can be employed including family members. The local authority pays the salary
in some systems and does the administrative work. The user just tells them
how much assistants get paid. Assistants have the same wage schedules as
the employees in the local governments' traditional community-based home
help system. There are courses for users paid for by local governments.
There was agreement that the user should be free to hire anybody. Users
should be made aware of the potential problems of increasing dependency
when hiring family members, but must make the decision. That is empowerment.
There was concern over the policies of some countries which pay low rates
to users and require no accounting for the money thereby forcing users into
hiring black labor to make ends meet. This not only poses risks and hardships
for both worker and user, it also preserves the low status of assistants'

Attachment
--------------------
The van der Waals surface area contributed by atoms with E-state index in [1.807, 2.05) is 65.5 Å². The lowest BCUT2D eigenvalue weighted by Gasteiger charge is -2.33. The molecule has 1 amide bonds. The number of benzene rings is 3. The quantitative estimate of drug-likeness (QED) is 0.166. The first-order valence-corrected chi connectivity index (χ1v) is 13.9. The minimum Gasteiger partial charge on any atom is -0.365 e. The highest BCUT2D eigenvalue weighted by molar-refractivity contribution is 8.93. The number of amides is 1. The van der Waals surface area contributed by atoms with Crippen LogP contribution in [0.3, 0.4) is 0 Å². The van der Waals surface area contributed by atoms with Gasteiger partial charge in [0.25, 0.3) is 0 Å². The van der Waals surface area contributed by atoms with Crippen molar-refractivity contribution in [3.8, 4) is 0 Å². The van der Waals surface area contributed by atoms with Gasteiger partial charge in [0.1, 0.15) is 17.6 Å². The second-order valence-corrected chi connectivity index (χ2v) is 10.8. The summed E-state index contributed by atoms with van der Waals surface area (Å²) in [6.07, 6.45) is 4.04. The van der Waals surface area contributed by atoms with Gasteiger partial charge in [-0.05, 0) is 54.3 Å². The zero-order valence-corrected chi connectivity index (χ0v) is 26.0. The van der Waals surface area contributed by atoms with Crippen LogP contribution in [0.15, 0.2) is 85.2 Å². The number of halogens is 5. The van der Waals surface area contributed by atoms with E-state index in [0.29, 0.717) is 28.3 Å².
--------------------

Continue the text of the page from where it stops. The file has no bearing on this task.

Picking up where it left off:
work. Without proper pay users cannot demand high quality work.
The professionalisation of personal assistants was another concern. Especially
in countries where the medical model of disability is predominant assistance
users, in their every day lives, are made dependent on several medical professions
which not only ups the costs (thereby reducing the number of hrs) but also
limits users' flexibility in their lives and self-determination. Professionalisation
does not automatically lead to higher quality work, since user self-determination
and control are the most important quality criteria in users' eyes. The
more training and professional status workers have, the less power the user
has, as one participant feared.